Australian families gain government support
A new survey has highlighted the potential long-term ‘scarring’ effects on youth if they are unemployed for extended periods, Minister for Social Services, the Hon. Scott Morrison said today.
“The Household, Income and Labour Dynamics in Australia (HILDA) survey released today supports the Abbott Government’s commitment to support young people by helping them be job ready, find work and stay in a job,” Minister Morrison said. “We want to help young people realise their potential rather than spend a lifetime on welfare.
“The Abbott Government is investing $331 million in a Youth Employment Strategy which includes a transition to work programme aiming to improve education outcomes for early school leavers and provide intensive support trials for vulnerable job seekers.
“For people of working age the number of income support recipients dropped from 37.7% in 2001 to 30.6% in 2009, according to the HILDA survey.
“Beneficiary payments were so low in 2009 as a result of the strong employment growth experienced under the Howard Government.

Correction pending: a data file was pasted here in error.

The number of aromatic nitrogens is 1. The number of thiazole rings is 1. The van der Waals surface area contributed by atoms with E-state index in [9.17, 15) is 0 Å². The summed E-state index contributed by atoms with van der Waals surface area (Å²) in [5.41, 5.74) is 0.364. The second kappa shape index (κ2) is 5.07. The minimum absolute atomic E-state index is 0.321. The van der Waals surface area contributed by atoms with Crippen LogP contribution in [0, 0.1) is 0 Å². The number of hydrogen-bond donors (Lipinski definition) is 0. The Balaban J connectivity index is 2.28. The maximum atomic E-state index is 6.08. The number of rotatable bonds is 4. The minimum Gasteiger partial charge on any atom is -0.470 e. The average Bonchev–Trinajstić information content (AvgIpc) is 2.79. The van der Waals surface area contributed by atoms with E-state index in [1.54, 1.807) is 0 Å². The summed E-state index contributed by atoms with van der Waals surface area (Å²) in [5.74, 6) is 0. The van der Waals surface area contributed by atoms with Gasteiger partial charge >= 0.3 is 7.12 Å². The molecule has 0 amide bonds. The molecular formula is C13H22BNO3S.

“It is a good sign to see such a decline and to ensure this trend continues the Abbott Government is implementing measures to prevent the welfare bill from swallowing the federal budget.
“One measure includes the government’s new jobactive programme which will help link job seekers to employment opportunities in their local area.”
The report also identified that ‘people who commence on Parenting Payment on average spend less time on welfare in the five years following commencement than people who commence on unemployment benefits’.
“The Abbott Government is placing families at the top of the priority list. We have acknowledged that availability and cost of child care are the two main concerns and are addressing these through our $3.5 billion Jobs for Families child care package,” Minister Morrison said.
“The Jobs for Families package is designed to support working families through access to affordable and flexible services and the survey data supports this approach.
“The HILDA survey identified an increase in the number of children under the age of six being placed in child care while the coupled-parents went to work, lifting from 40 per cent in 2003 to 50 per cent in 2012,” Minister Morrison said.
The Federal Government provided $40 million to develop the annual HILDA survey.